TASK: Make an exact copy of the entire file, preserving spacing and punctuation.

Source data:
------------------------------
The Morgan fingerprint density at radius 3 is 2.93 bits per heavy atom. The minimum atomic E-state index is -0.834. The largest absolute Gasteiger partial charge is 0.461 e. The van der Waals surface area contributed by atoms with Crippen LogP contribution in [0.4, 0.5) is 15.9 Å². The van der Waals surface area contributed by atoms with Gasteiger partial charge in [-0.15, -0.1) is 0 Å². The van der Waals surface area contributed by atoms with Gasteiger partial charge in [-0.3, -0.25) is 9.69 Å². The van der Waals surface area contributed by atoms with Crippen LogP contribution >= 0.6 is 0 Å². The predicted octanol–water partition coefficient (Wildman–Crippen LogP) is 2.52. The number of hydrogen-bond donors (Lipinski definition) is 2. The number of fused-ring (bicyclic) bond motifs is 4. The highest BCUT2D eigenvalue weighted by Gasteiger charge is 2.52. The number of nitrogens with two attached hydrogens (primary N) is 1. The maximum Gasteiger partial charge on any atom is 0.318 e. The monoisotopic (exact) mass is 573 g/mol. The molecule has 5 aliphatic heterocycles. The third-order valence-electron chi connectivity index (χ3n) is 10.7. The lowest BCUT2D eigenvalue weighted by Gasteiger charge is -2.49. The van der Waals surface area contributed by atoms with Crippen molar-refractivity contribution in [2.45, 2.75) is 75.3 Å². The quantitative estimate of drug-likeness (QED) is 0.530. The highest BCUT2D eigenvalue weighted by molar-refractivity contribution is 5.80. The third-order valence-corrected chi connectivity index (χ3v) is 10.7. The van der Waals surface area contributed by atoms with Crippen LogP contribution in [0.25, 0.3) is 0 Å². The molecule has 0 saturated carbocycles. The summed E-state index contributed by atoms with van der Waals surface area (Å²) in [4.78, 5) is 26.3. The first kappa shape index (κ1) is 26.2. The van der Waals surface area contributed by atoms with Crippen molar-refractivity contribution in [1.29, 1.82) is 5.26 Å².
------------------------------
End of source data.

The Morgan fingerprint density at radius 3 is 2.93 bits per heavy atom. The minimum atomic E-state index is -0.834. The largest absolute Gasteiger partial charge is 0.461 e. The van der Waals surface area contributed by atoms with Crippen LogP contribution in [0.4, 0.5) is 15.9 Å². The van der Waals surface area contributed by atoms with Gasteiger partial charge in [-0.15, -0.1) is 0 Å². The van der Waals surface area contributed by atoms with Gasteiger partial charge in [-0.3, -0.25) is 9.69 Å². The van der Waals surface area contributed by atoms with Crippen LogP contribution >= 0.6 is 0 Å². The predicted octanol–water partition coefficient (Wildman–Crippen LogP) is 2.52. The number of hydrogen-bond donors (Lipinski definition) is 2. The number of fused-ring (bicyclic) bond motifs is 4. The highest BCUT2D eigenvalue weighted by Gasteiger charge is 2.52. The number of nitrogens with two attached hydrogens (primary N) is 1. The maximum Gasteiger partial charge on any atom is 0.318 e. The monoisotopic (exact) mass is 573 g/mol. The molecule has 5 aliphatic heterocycles. The third-order valence-electron chi connectivity index (χ3n) is 10.7. The lowest BCUT2D eigenvalue weighted by Gasteiger charge is -2.49. The van der Waals surface area contributed by atoms with Crippen molar-refractivity contribution in [2.45, 2.75) is 75.3 Å². The quantitative estimate of drug-likeness (QED) is 0.530. The highest BCUT2D eigenvalue weighted by molar-refractivity contribution is 5.80. The third-order valence-corrected chi connectivity index (χ3v) is 10.7. The van der Waals surface area contributed by atoms with Crippen LogP contribution in [0.25, 0.3) is 0 Å². The molecule has 0 saturated carbocycles. The summed E-state index contributed by atoms with van der Waals surface area (Å²) in [4.78, 5) is 26.3. The first kappa shape index (κ1) is 26.2. The van der Waals surface area contributed by atoms with Crippen molar-refractivity contribution in [1.29, 1.82) is 5.26 Å².